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Old 07-17-2007, 03:50 PM   #21
|2eason is on a distinguished road
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Originally Posted by HarryT View Post
I completely disagree with you. There certainly is a market for a larger-format device (A4 screen would be logical), but it's a different market to the one the Sony Reader and friends are intended for.
Yes, that's what I said. It is a distinct market, a market with potential, so why are we not seeing movement/development
I think myself that the market for fiction reading is enormously larger than the academic market. Compare the number of fiction books sold to the number of textbooks!
Whilst quantity is certainly in important factor, it doesn't define the usefulness and therefore market potential of each niche.

To me, there is little benefit to spending $400 dollars on a reading device just for reading fiction books; books that would cost the same as pbooks, books that I may have to spend time converting formats and such. I have no need for a device that can store hundreds of fiction books, because I read only one at a time. The most I'd need is the amount I could fit in a corner of my suitcase. To me it is neither cost effective nor time effective. You might disagree (in fact I expect flames), but I'd challenge you to put yourself in the shoes of an average reader who may read a book a week and only has a small grasp of computers and try to justify the expense of an ereader and 'hassle' that goes with it. (I know, that 'hassle' is the fun part for some).

However, as a student, the literature I read is free (after journal subscriptions are paid of course) so cost of e-books aren't a problem. And, to hell with the cost of the reader, I'm thousands in debt already. If it help me get a first class honors, then it's cost effective. And if it were powerful enough to replace my computer? then hell yeah! Also, I need to read many books concurrently, so the ability of an ebook device would prove essential (no more walking round campus with a bag that weighs a ton). The books I read aren't available next to the bestsellers at the local bookstore, so it would be of benefit to me to find hard to find titles on the internet. Anyways, the list goes on..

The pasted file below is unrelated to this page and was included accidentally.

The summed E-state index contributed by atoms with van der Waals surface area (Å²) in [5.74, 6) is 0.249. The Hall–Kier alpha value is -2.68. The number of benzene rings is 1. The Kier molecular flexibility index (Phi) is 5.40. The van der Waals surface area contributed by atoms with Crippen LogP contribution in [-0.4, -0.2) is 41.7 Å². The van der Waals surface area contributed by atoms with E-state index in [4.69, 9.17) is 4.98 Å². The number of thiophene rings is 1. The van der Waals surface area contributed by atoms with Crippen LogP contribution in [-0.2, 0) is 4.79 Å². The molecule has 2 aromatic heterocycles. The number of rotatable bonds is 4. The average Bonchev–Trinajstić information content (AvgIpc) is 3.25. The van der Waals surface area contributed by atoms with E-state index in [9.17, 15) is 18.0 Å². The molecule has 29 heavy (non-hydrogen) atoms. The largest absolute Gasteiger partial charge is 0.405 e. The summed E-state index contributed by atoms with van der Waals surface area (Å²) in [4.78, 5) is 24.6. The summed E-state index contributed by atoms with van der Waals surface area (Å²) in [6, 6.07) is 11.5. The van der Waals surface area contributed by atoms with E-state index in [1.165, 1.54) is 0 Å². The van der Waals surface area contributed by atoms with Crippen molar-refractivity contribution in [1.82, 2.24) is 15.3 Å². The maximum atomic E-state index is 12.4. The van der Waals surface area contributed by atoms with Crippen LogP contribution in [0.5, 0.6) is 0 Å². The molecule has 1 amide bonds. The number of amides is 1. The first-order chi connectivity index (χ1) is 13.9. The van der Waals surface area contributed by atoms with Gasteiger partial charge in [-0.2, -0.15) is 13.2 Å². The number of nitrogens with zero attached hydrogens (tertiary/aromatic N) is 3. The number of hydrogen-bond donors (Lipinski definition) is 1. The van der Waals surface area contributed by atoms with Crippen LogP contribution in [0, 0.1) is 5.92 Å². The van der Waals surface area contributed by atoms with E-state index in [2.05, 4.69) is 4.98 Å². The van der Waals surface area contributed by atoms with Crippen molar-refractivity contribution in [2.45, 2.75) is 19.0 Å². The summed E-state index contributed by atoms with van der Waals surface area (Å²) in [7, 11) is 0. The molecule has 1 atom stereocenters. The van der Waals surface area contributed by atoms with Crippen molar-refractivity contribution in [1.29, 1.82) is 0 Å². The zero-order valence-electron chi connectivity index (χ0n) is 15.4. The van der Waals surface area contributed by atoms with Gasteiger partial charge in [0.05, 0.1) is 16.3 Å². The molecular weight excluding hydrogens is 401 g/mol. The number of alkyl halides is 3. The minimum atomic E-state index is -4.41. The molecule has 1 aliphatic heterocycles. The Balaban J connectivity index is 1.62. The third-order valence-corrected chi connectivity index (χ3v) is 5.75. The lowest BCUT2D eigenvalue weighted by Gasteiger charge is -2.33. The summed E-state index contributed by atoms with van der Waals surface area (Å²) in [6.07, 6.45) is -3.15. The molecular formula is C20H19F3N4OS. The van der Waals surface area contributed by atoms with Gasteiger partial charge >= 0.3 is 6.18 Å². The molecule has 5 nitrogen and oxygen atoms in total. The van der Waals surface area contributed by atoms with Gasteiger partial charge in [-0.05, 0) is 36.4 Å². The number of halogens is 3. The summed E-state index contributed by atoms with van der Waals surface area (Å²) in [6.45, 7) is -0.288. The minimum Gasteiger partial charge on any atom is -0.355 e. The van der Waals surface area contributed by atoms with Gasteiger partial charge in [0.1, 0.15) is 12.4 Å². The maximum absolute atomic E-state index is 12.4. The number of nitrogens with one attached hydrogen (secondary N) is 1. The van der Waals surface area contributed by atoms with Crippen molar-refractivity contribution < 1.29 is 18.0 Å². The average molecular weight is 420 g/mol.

Point is, whilst maybe 1 in 100 fiction book readers would find a ereader useful, pretty much all students would, as well as teachers, professors etc. So the markets are comparable imo.

Would you pay $1200 for an A4 screen?

ETA; I remember hearing about a study done to show the difference between learning from books and a computer. It showed that those studying from a computer screen showed much less recall and comprehension. I'd be interested to see a similar study comparing computer to EInk, with books as a control.

Last edited by |2eason; 07-17-2007 at 04:09 PM.
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